This has been quite a topical piece on social media and on mainstream media outlets, namely that the lockdowns have given employees an opportunity to re-evaluate their careers and will decide to depart the rat race for more fulfilling career. The idea has some merit within an Australian context with workers enjoying wage rises for the first time in a decade.

Although both political parties have committed to resuming their Big Australia policy. In the interim identifying opportunities to automate processes will free up working cashflow to pad out margins that could be passed onto workers to remain. While remaining flexible around working arrangements with existing staff was identified by Harvard Business School as linked with increased productivity, engagement and reducing the incentive to look at other employment options. But I’ve found the best place to start is to just talk with your employees about what’s on the front of their mind and conversely what’s on yours.

Another option to provide additional redundancy within your labour force is to investigate using both domestic and international remote workers. There are several firms that offer this as an option and one example is the American firm Crossover.

Political uncertainty


With an Australian federal election to be called by May 2022, we are now in an unofficial campaign period. Given the battering the private sector has endured over the past couple of years, with our first recession in thirty years. We expect both Labor and the Conservatives to embrace fiscal policy to grow the economy. Although the success might be muted due to skill shortages in key professions and product shortages.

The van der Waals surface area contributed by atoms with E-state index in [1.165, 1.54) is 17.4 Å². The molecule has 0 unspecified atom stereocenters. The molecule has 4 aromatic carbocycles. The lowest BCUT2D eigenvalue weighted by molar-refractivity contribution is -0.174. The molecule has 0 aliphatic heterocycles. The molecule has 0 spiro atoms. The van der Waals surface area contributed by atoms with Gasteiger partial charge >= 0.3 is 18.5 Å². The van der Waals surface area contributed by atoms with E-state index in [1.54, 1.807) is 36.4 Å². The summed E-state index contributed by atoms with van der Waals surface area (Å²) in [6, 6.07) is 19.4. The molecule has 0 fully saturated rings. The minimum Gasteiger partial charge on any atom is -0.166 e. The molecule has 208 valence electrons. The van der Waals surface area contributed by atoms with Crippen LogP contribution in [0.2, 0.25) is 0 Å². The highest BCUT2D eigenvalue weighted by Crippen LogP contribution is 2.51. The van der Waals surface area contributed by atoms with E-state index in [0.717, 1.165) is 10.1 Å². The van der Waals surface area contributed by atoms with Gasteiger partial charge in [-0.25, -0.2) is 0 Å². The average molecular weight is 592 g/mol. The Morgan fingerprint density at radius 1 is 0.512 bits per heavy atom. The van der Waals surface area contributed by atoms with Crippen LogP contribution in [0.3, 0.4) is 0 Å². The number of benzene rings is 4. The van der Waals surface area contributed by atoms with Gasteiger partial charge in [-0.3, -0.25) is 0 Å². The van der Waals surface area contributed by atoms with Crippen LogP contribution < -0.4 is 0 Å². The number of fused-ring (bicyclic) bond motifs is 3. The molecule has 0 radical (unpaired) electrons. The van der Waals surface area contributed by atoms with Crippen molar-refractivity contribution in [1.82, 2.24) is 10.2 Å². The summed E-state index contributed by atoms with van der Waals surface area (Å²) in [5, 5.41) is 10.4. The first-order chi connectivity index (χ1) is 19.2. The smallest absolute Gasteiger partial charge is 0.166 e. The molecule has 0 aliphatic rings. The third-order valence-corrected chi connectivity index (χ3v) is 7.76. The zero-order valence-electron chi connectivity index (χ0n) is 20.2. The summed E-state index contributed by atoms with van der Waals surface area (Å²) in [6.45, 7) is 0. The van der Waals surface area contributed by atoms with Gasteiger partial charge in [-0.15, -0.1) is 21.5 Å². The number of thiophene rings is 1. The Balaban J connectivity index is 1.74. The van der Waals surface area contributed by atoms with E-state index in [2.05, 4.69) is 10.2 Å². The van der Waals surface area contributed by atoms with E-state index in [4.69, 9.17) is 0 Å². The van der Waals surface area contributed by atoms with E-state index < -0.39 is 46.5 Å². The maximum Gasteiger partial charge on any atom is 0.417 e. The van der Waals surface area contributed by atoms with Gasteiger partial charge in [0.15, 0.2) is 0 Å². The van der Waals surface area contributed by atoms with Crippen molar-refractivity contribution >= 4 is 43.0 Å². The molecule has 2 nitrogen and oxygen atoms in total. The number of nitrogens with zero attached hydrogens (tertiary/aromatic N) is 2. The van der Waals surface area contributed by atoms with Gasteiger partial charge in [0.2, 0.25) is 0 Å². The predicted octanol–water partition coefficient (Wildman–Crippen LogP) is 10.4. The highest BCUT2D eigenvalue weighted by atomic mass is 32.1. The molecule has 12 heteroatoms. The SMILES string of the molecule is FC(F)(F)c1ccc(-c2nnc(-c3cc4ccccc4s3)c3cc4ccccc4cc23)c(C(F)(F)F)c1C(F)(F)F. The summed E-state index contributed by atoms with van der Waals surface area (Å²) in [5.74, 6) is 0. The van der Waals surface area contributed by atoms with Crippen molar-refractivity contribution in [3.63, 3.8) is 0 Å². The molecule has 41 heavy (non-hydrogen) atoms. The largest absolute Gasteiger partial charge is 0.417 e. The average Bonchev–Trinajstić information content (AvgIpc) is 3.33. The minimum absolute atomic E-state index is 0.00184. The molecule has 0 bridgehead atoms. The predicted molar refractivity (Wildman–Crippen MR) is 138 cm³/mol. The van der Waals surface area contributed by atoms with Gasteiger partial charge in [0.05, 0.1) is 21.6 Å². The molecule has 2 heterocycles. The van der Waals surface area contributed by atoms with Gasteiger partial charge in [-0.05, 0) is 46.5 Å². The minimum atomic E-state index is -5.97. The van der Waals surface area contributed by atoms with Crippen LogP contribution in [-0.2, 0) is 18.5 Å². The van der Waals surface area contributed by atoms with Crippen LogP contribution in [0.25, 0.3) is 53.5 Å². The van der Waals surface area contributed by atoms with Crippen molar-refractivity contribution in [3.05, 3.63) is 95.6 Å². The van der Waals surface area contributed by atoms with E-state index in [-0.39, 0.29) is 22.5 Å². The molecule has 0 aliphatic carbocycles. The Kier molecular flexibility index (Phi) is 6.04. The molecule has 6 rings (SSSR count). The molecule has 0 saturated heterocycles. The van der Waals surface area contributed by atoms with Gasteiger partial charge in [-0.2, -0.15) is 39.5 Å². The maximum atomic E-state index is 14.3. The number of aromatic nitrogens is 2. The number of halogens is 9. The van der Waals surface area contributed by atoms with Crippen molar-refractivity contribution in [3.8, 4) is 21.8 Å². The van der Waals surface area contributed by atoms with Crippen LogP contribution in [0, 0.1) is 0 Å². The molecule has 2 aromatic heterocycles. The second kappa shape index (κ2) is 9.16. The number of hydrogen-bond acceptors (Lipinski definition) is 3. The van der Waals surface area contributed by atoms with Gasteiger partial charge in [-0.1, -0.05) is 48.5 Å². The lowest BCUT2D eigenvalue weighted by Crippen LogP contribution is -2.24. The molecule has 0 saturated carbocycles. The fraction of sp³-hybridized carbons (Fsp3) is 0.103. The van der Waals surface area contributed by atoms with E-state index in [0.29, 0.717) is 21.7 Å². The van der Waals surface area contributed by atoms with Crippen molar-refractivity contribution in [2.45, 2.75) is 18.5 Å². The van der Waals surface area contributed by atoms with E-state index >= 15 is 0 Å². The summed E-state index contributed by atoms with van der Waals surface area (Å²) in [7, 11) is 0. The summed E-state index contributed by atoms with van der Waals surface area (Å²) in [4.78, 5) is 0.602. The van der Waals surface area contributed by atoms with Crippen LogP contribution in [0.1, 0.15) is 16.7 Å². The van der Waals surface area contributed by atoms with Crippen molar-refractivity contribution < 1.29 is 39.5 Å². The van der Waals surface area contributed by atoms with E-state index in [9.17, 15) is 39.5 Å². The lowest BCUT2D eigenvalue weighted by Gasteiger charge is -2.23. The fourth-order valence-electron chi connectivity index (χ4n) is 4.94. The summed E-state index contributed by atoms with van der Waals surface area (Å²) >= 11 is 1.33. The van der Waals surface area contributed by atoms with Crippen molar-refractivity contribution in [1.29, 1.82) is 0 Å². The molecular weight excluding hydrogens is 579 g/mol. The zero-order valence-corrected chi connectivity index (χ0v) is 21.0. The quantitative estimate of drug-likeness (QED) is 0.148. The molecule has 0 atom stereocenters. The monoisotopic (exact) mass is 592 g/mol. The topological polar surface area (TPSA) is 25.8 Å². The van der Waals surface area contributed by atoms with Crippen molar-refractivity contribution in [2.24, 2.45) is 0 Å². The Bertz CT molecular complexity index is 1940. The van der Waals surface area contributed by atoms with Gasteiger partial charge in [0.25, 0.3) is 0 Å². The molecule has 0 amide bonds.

What does that mean for you?   Now, more than ever, you need to understand the infrastructure priorities with bipartisan support and investigate how you or your clients can take advantage of the Government’s future spend.


Geopolitical risk



There has been some time since businesses have needed to factor in geopolitical risk into their planning, but 2022 has started with a bang with a standoff on the Russian and Ukraine border, which was serious enough to prompt two video calls over the holidays between the Russian President Vladimir Putin and the American President Joe Biden to try to de-escalate the situation.

Kazakhstan is experiencing widescale internal unrest prompting the Russia-led Collective Security Treaty Organisation to deploy troops to help to restore order. While Taiwan has re-emerged as a flashpoint with PLAAF aircraft continuing to probe Taiwanese air defences leading the American Secretary of State Antony Blinken to warn China of terrible consequences if China invades Taiwan.

With all of that in mind, the possibility of an armed conflict has been included in our assessment. Indeed, we are not the only firm identifying geopolitical risk, the Sydney-based Coolabah Capital model now estimates a 50 % chance of an armed conflict occurring within the next five years. The key question to ask from a planning perspective is…How an armed conflict starting in any of these flashpoints will impact your supply chain, your business, and your customers?

We hope that our Top 5 has helped you with your business planning or at least given you an entertaining five-minute break. That aside, Malu wishes our readers all the best on a personal level and for their businesses in 2022. If having read this article, you recognise the importance of staying ahead of the curve and having the right people in your corner, reach out to Matt for a complimentary discovery call.